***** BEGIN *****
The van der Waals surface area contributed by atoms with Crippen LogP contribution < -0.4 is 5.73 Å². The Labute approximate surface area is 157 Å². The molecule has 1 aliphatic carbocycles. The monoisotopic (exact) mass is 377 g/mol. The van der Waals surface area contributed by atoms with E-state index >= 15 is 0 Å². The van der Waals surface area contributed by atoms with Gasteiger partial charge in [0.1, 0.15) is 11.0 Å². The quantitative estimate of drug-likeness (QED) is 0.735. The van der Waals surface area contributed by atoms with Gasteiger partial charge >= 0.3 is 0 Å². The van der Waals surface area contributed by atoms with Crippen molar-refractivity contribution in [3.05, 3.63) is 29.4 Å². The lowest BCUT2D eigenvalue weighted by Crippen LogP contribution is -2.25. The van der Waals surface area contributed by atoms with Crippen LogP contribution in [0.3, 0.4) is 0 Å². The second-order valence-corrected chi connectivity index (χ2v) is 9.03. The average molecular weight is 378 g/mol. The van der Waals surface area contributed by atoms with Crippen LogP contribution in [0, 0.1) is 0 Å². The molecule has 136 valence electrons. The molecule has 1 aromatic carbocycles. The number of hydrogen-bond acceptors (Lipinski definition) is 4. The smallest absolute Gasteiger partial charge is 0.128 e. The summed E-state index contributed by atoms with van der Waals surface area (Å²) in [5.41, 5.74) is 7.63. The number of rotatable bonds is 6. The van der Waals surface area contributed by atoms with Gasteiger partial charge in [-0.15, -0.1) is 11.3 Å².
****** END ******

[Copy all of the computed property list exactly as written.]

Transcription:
The van der Waals surface area contributed by atoms with Crippen LogP contribution < -0.4 is 5.73 Å². The Labute approximate surface area is 157 Å². The molecule has 1 aliphatic carbocycles. The monoisotopic (exact) mass is 377 g/mol. The van der Waals surface area contributed by atoms with E-state index >= 15 is 0 Å². The van der Waals surface area contributed by atoms with Gasteiger partial charge in [0.1, 0.15) is 11.0 Å². The quantitative estimate of drug-likeness (QED) is 0.735. The van der Waals surface area contributed by atoms with Gasteiger partial charge >= 0.3 is 0 Å². The van der Waals surface area contributed by atoms with Crippen molar-refractivity contribution in [3.05, 3.63) is 29.4 Å². The lowest BCUT2D eigenvalue weighted by Crippen LogP contribution is -2.25. The van der Waals surface area contributed by atoms with Crippen LogP contribution in [0.3, 0.4) is 0 Å². The second-order valence-corrected chi connectivity index (χ2v) is 9.03. The average molecular weight is 378 g/mol. The van der Waals surface area contributed by atoms with Crippen LogP contribution in [0, 0.1) is 0 Å². The molecule has 136 valence electrons. The molecule has 1 aromatic carbocycles. The number of hydrogen-bond acceptors (Lipinski definition) is 4. The smallest absolute Gasteiger partial charge is 0.128 e. The summed E-state index contributed by atoms with van der Waals surface area (Å²) in [5.41, 5.74) is 7.63. The number of rotatable bonds is 6. The van der Waals surface area contributed by atoms with Gasteiger partial charge in [-0.15, -0.1) is 11.3 Å².